Wow, I must be the “minority”. I’ve owned pets for years and I’m very introverted and isolated. As for stress, there is nothing more stressful than losing pet after pet to death and worrying about them. I am both physically and mentally disabled still and getting worse. What does that say for your theories?

  • anna

    October 5th, 2011 at 11:50 PM

    people have had pets since thousands of years and the reason remains the same today as it was then-a companion,a friend and something that you can have with you even when the entire world is up against you. I think this one quality of pets-standing by in good times and in bad-is something that people need to learn because today a pet is considered to be a better friend than people because just so many people are dishonest in their ways and are always looking to be good-weather friends with others.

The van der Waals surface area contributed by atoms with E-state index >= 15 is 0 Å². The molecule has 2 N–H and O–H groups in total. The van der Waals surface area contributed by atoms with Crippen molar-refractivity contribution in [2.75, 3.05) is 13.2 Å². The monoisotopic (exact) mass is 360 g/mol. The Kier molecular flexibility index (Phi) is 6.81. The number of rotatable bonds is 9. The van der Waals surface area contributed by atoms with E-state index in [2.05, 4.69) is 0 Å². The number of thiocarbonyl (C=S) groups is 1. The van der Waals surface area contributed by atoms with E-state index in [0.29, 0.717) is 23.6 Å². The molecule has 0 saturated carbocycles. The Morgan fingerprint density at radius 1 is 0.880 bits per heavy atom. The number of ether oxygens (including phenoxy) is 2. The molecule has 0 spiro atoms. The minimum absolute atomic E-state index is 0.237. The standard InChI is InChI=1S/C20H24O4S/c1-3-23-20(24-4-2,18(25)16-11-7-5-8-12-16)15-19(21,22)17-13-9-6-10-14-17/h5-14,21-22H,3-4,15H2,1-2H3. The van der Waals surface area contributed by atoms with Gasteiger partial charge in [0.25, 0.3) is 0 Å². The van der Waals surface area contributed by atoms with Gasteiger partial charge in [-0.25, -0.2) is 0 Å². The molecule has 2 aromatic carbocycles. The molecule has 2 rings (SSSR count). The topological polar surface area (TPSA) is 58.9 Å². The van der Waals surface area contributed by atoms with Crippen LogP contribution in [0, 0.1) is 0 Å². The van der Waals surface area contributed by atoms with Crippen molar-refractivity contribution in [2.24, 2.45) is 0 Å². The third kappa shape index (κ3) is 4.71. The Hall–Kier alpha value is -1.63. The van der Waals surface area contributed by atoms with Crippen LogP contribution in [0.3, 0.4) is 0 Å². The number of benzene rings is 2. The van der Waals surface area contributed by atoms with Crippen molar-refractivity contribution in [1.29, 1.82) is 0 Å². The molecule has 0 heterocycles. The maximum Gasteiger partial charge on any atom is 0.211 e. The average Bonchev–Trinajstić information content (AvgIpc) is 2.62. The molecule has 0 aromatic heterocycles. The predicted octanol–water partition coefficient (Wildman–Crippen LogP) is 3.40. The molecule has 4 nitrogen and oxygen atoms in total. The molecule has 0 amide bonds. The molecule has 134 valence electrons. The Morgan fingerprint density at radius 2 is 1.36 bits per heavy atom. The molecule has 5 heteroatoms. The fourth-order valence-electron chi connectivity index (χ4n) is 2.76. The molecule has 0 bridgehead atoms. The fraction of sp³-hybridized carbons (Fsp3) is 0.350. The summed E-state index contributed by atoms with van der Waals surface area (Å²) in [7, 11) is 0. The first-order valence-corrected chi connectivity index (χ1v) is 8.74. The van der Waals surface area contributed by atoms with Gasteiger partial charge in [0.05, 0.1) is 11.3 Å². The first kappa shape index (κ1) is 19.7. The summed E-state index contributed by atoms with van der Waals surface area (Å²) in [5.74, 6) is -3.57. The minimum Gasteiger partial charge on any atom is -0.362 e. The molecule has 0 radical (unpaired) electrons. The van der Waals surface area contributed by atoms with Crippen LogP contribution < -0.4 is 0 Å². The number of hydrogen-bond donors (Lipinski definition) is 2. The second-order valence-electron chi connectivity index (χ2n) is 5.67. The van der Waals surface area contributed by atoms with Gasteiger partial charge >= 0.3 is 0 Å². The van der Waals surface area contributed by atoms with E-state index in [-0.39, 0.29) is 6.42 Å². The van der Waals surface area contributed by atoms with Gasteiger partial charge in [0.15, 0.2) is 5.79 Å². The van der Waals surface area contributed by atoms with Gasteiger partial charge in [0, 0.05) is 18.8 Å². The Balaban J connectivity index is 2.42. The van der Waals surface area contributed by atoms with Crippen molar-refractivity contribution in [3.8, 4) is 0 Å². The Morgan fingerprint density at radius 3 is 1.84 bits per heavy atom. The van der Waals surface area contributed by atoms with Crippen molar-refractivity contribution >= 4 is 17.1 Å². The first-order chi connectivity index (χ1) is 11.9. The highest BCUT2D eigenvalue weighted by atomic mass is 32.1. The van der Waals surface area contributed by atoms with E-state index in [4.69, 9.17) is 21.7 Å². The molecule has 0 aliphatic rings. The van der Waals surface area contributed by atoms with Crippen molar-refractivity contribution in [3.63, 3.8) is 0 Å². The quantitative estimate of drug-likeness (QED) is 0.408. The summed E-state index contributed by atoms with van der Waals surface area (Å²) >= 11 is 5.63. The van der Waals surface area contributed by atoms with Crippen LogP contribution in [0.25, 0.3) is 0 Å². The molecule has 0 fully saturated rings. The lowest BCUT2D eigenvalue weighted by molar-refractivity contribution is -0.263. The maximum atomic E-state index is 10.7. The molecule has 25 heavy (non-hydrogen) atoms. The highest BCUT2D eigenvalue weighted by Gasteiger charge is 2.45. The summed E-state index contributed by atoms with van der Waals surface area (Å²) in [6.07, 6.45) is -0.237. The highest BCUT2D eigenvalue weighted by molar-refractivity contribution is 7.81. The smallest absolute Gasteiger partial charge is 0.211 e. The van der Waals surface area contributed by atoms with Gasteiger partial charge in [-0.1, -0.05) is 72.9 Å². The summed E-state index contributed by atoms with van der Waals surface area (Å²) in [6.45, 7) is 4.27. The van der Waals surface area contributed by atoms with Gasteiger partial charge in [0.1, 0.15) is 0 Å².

• Jon

    October 6th, 2011 at 3:14 PM

    Think of how many people have benefitted from pet therapy too in hospital settings. I think that we are really on to something here.

  • jonothan wheeler

    October 6th, 2011 at 3:45 PM

    I’m never happier than when I get a new dog. I love animals, always have since I was a child. A new four-legged addition to our family lifts my spirits sky high. I don’t know how anyone gets by without one! They are definitely good for your health. :)

  • D.C. Johnstone

    October 6th, 2011 at 4:41 PM

    I don’t get the big deal about pets, dogs in particular. They are noisy, they stink and they cost you money for food and vet care. They tie you down as much as kids do- Ever asked a pet owner to take a spontaneous week’s vacation? They can’t do it- and cause you nothing but pain when they die. I don’t think any of that’s a good thing.